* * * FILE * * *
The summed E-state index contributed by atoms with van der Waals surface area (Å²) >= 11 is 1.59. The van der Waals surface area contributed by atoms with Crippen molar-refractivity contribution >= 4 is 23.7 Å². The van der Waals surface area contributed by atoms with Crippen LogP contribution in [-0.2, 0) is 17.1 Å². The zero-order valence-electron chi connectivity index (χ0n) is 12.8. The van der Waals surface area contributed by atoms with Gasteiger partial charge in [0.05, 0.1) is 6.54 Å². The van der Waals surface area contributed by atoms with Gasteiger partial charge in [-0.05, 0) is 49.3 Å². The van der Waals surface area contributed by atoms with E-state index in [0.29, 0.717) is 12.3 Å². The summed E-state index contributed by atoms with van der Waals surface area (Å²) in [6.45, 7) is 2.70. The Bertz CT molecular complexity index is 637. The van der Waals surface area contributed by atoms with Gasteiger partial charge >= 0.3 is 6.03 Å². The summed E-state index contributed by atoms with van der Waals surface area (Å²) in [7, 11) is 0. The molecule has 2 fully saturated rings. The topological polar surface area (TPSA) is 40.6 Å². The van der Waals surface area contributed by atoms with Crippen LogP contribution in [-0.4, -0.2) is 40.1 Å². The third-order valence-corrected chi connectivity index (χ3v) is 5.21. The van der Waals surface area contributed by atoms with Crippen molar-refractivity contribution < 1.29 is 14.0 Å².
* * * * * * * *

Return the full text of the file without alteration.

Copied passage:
The summed E-state index contributed by atoms with van der Waals surface area (Å²) >= 11 is 1.59. The van der Waals surface area contributed by atoms with Crippen molar-refractivity contribution >= 4 is 23.7 Å². The van der Waals surface area contributed by atoms with Crippen LogP contribution in [-0.2, 0) is 17.1 Å². The zero-order valence-electron chi connectivity index (χ0n) is 12.8. The van der Waals surface area contributed by atoms with Gasteiger partial charge in [0.05, 0.1) is 6.54 Å². The van der Waals surface area contributed by atoms with Gasteiger partial charge in [-0.05, 0) is 49.3 Å². The van der Waals surface area contributed by atoms with E-state index in [0.29, 0.717) is 12.3 Å². The summed E-state index contributed by atoms with van der Waals surface area (Å²) in [6.45, 7) is 2.70. The Bertz CT molecular complexity index is 637. The van der Waals surface area contributed by atoms with Gasteiger partial charge >= 0.3 is 6.03 Å². The summed E-state index contributed by atoms with van der Waals surface area (Å²) in [7, 11) is 0. The molecule has 2 fully saturated rings. The topological polar surface area (TPSA) is 40.6 Å². The van der Waals surface area contributed by atoms with Crippen LogP contribution in [-0.4, -0.2) is 40.1 Å². The third-order valence-corrected chi connectivity index (χ3v) is 5.21. The van der Waals surface area contributed by atoms with Crippen molar-refractivity contribution < 1.29 is 14.0 Å².